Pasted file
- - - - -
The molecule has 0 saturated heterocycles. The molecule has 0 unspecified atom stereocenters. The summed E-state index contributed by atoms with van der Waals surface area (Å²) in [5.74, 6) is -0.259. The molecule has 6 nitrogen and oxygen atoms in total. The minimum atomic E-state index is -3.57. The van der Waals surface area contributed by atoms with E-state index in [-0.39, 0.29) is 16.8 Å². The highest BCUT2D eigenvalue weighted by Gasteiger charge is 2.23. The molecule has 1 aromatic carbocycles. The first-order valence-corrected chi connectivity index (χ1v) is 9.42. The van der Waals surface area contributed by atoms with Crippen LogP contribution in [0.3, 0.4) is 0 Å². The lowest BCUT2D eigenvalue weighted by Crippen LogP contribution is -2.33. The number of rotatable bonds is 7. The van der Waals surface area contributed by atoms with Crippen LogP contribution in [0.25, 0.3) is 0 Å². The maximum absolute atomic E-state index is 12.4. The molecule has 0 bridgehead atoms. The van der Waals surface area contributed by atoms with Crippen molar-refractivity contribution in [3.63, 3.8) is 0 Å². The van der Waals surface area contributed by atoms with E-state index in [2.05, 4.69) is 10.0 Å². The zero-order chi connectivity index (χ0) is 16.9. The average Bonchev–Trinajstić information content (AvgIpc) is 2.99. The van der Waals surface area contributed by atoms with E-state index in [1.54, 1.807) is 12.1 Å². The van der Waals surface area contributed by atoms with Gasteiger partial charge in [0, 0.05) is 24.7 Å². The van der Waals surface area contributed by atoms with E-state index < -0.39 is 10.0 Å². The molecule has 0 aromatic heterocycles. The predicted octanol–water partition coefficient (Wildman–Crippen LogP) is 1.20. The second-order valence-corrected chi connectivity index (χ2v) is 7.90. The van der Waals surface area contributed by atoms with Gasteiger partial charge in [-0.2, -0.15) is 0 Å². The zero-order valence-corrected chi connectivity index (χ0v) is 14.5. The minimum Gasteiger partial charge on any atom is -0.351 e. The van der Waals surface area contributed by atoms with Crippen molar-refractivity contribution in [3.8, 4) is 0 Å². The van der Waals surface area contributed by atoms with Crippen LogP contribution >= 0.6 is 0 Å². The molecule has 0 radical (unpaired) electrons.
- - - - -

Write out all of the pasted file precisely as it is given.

The molecule has 0 saturated heterocycles. The molecule has 0 unspecified atom stereocenters. The summed E-state index contributed by atoms with van der Waals surface area (Å²) in [5.74, 6) is -0.259. The molecule has 6 nitrogen and oxygen atoms in total. The minimum atomic E-state index is -3.57. The van der Waals surface area contributed by atoms with E-state index in [-0.39, 0.29) is 16.8 Å². The highest BCUT2D eigenvalue weighted by Gasteiger charge is 2.23. The molecule has 1 aromatic carbocycles. The first-order valence-corrected chi connectivity index (χ1v) is 9.42. The van der Waals surface area contributed by atoms with Crippen LogP contribution in [0.3, 0.4) is 0 Å². The lowest BCUT2D eigenvalue weighted by Crippen LogP contribution is -2.33. The number of rotatable bonds is 7. The van der Waals surface area contributed by atoms with Crippen LogP contribution in [0.25, 0.3) is 0 Å². The maximum absolute atomic E-state index is 12.4. The molecule has 0 bridgehead atoms. The van der Waals surface area contributed by atoms with Crippen molar-refractivity contribution in [3.63, 3.8) is 0 Å². The van der Waals surface area contributed by atoms with E-state index in [2.05, 4.69) is 10.0 Å². The zero-order chi connectivity index (χ0) is 16.9. The average Bonchev–Trinajstić information content (AvgIpc) is 2.99. The van der Waals surface area contributed by atoms with E-state index in [1.54, 1.807) is 12.1 Å². The van der Waals surface area contributed by atoms with Gasteiger partial charge in [0, 0.05) is 24.7 Å². The van der Waals surface area contributed by atoms with E-state index < -0.39 is 10.0 Å². The molecule has 0 aromatic heterocycles. The predicted octanol–water partition coefficient (Wildman–Crippen LogP) is 1.20. The second-order valence-corrected chi connectivity index (χ2v) is 7.90. The van der Waals surface area contributed by atoms with Gasteiger partial charge in [-0.2, -0.15) is 0 Å². The zero-order valence-corrected chi connectivity index (χ0v) is 14.5. The minimum Gasteiger partial charge on any atom is -0.351 e. The van der Waals surface area contributed by atoms with Crippen molar-refractivity contribution in [3.8, 4) is 0 Å². The van der Waals surface area contributed by atoms with Crippen LogP contribution >= 0.6 is 0 Å². The molecule has 0 radical (unpaired) electrons.